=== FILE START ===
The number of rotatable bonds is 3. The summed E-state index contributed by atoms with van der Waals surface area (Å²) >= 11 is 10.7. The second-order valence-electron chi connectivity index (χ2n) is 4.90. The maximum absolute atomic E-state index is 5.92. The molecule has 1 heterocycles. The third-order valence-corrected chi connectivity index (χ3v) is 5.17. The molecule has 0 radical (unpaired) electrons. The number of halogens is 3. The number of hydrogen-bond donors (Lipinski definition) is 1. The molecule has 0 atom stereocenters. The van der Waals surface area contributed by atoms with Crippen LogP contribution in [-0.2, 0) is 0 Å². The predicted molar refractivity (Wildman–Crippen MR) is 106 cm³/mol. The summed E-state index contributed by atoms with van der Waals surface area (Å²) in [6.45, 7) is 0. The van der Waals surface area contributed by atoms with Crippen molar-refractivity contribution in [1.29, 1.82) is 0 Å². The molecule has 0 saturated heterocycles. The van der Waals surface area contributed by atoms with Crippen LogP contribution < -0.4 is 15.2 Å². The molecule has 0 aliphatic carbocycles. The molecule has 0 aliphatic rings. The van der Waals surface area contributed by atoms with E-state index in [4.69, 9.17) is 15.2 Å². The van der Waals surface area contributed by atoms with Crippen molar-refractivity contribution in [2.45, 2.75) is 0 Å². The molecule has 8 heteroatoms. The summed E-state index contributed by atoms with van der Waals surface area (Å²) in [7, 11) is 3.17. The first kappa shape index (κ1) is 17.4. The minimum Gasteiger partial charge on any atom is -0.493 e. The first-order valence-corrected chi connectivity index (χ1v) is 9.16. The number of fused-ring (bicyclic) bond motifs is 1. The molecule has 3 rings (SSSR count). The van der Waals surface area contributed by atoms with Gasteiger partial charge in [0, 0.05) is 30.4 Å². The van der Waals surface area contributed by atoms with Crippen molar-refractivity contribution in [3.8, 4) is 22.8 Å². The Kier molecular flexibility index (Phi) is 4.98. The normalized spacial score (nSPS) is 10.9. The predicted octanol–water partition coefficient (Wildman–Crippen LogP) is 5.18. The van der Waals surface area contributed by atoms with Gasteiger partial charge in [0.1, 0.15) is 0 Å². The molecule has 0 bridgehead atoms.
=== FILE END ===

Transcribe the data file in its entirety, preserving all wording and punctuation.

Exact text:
The number of rotatable bonds is 3. The summed E-state index contributed by atoms with van der Waals surface area (Å²) >= 11 is 10.7. The second-order valence-electron chi connectivity index (χ2n) is 4.90. The maximum absolute atomic E-state index is 5.92. The molecule has 1 heterocycles. The third-order valence-corrected chi connectivity index (χ3v) is 5.17. The molecule has 0 radical (unpaired) electrons. The number of halogens is 3. The number of hydrogen-bond donors (Lipinski definition) is 1. The molecule has 0 atom stereocenters. The van der Waals surface area contributed by atoms with Crippen LogP contribution in [-0.2, 0) is 0 Å². The predicted molar refractivity (Wildman–Crippen MR) is 106 cm³/mol. The summed E-state index contributed by atoms with van der Waals surface area (Å²) in [6.45, 7) is 0. The van der Waals surface area contributed by atoms with Crippen molar-refractivity contribution in [1.29, 1.82) is 0 Å². The molecule has 0 saturated heterocycles. The van der Waals surface area contributed by atoms with Crippen LogP contribution < -0.4 is 15.2 Å². The molecule has 0 aliphatic carbocycles. The molecule has 0 aliphatic rings. The van der Waals surface area contributed by atoms with E-state index in [4.69, 9.17) is 15.2 Å². The van der Waals surface area contributed by atoms with Crippen molar-refractivity contribution in [2.45, 2.75) is 0 Å². The molecule has 8 heteroatoms. The summed E-state index contributed by atoms with van der Waals surface area (Å²) in [7, 11) is 3.17. The first kappa shape index (κ1) is 17.4. The minimum Gasteiger partial charge on any atom is -0.493 e. The first-order valence-corrected chi connectivity index (χ1v) is 9.16. The number of fused-ring (bicyclic) bond motifs is 1. The molecule has 3 rings (SSSR count). The van der Waals surface area contributed by atoms with Gasteiger partial charge in [0, 0.05) is 30.4 Å². The van der Waals surface area contributed by atoms with Crippen molar-refractivity contribution in [3.8, 4) is 22.8 Å². The Kier molecular flexibility index (Phi) is 4.98. The normalized spacial score (nSPS) is 10.9. The predicted octanol–water partition coefficient (Wildman–Crippen LogP) is 5.18. The van der Waals surface area contributed by atoms with Gasteiger partial charge in [0.1, 0.15) is 0 Å². The molecule has 0 bridgehead atoms.